GratefulGrandma More than 1 year ago
This is a cute book about a little girl with two daddies. In simple rhyming text, a boy asks her which of her dads helps her do certain things, from building a tree house to helping with homework. Some things her Poppa does. Some things her Daddy does. Some things both dads do, and sometimes neither one does it because she does it on her own. The responses are similar to that of a child with any two parents. One often does one thing, one does another and they both do some. Whether the two parents are mother/father, momma/mommy, or poppa/daddy it is clear they are a loving set of parents. It is wonderful to see children so accepting of whatever family dynamic their friend has. The bright, humorous, illustrations show us the little boy and the little girl talking, shifting to pictures of her doing activities with her dads. We never see the dads' faces, only their hands or from the chest-down. This gives an emphasis on the girl and her loving experiences with her fathers. It is unfortunate that the attitude of acceptance we are all born with, changes as we get older and have different experiences. A great story to teach acceptance of all families to children. The rhyming and the illustrations will endear themselves to anyone reading this book. I received a copy of this book from Netgalley in exchange for this honest review.
Splashesintobooks1 More than 1 year ago
A great rhyming book that's worth a good look! Out in the playground, having fun That’s when a friend’s questions come She has two Daddies, that is true And he wants to know what each will do. From cooking, building and loving too He questions her about what they do Some things are done by one or the other Some by her and some by another Whatever the task, it does not matter, as It will be done with love, whoever it was From cleaning and healing a scrape on the knee Love is certainly forever the key. The book is delightfully illustrated too Helping it appeal to young children, that is true. The questions are simple and asked in rhyme With poetic answers, too, every time. Encouraging talk is a great thing As talking can understanding bring. The topic is treated with respect and shows Love is the answer as the author knows. This book, like ‘A Tale of Two Mummies’ too, Is sold to raise money for charities who With additional funds can help others so To get this book, please off you go! Thanks to the author, publishers and NetGalley, too, for letting me read this book in exchange for an honest review.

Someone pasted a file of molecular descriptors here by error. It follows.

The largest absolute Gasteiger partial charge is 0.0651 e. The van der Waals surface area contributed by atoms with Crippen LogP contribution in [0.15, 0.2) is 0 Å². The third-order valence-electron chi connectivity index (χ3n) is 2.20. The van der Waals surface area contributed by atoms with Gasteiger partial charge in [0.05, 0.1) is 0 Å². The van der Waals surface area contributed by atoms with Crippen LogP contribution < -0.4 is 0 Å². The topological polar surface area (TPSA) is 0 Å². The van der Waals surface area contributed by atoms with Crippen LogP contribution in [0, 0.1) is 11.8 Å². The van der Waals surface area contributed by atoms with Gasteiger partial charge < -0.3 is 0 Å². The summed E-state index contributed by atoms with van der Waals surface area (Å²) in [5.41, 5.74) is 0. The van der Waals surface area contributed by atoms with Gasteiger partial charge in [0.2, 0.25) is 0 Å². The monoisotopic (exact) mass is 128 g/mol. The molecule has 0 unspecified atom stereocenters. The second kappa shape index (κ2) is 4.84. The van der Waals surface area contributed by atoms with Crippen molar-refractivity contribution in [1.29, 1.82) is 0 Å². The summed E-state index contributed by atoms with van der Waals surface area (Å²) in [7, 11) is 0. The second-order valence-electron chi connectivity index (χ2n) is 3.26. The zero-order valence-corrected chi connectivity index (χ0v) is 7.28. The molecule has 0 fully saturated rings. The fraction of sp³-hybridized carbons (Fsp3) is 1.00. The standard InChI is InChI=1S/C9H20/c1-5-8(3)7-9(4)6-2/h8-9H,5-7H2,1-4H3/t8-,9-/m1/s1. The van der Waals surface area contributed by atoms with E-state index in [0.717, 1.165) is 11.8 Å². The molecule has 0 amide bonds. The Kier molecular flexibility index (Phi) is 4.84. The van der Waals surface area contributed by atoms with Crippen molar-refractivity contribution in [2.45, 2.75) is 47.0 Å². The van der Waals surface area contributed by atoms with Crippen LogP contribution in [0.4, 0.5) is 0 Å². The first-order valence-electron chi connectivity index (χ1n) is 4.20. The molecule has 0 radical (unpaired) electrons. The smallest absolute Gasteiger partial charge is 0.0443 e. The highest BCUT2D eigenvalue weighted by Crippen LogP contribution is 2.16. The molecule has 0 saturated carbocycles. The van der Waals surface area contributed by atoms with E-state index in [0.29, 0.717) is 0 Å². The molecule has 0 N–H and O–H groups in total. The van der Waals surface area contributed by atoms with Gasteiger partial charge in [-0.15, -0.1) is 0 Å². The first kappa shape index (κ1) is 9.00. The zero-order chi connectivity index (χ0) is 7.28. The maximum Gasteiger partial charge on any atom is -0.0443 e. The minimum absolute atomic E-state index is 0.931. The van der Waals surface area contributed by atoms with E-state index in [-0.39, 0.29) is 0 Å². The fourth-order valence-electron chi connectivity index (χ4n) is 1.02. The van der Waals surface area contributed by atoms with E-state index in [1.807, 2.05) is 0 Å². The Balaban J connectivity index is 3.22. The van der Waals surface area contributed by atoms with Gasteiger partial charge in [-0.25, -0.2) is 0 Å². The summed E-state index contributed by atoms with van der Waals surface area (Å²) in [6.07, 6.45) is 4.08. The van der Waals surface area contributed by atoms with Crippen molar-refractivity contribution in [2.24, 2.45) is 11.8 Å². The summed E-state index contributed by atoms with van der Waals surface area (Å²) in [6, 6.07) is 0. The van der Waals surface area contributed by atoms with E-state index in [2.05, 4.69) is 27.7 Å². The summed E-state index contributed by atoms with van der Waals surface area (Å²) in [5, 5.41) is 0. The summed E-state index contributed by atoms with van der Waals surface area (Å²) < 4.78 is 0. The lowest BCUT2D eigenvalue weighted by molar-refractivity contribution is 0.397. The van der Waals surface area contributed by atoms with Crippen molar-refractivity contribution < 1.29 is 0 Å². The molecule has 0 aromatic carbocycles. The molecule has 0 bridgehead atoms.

Anonymous More than 1 year ago
A must have for every gay family, a great story!
Rumor_Has_It More than 1 year ago
Two reviews in One. A Tale of Two Daddies and A Tale of Two Mommies. These two books were truly a fun read. The reality is that our world is constantly changing and with more and more same sex couples raising children of their own, it's important for all children to be taught that different is ok but that “different” is not that different at all. These books do just that. In each of the books we have a little girl being raised by daddies and a little boy being raised by mommies. Each has curious friends who are asking which parent does what in their household. I personally enjoyed reading A Tale of Two Daddies more than A Tale of Two Mommies. I found the rhyming and the flow to be executed a bit better with the daddies and the illustrations were great for both books. Overall, I think these books serve their purpose, although, I do think that it would be best for smaller children. I think older kids would pose tougher questions but for smaller kids, these books are the right fit. Copies of each book were provided by Vanita Books via NetGalley.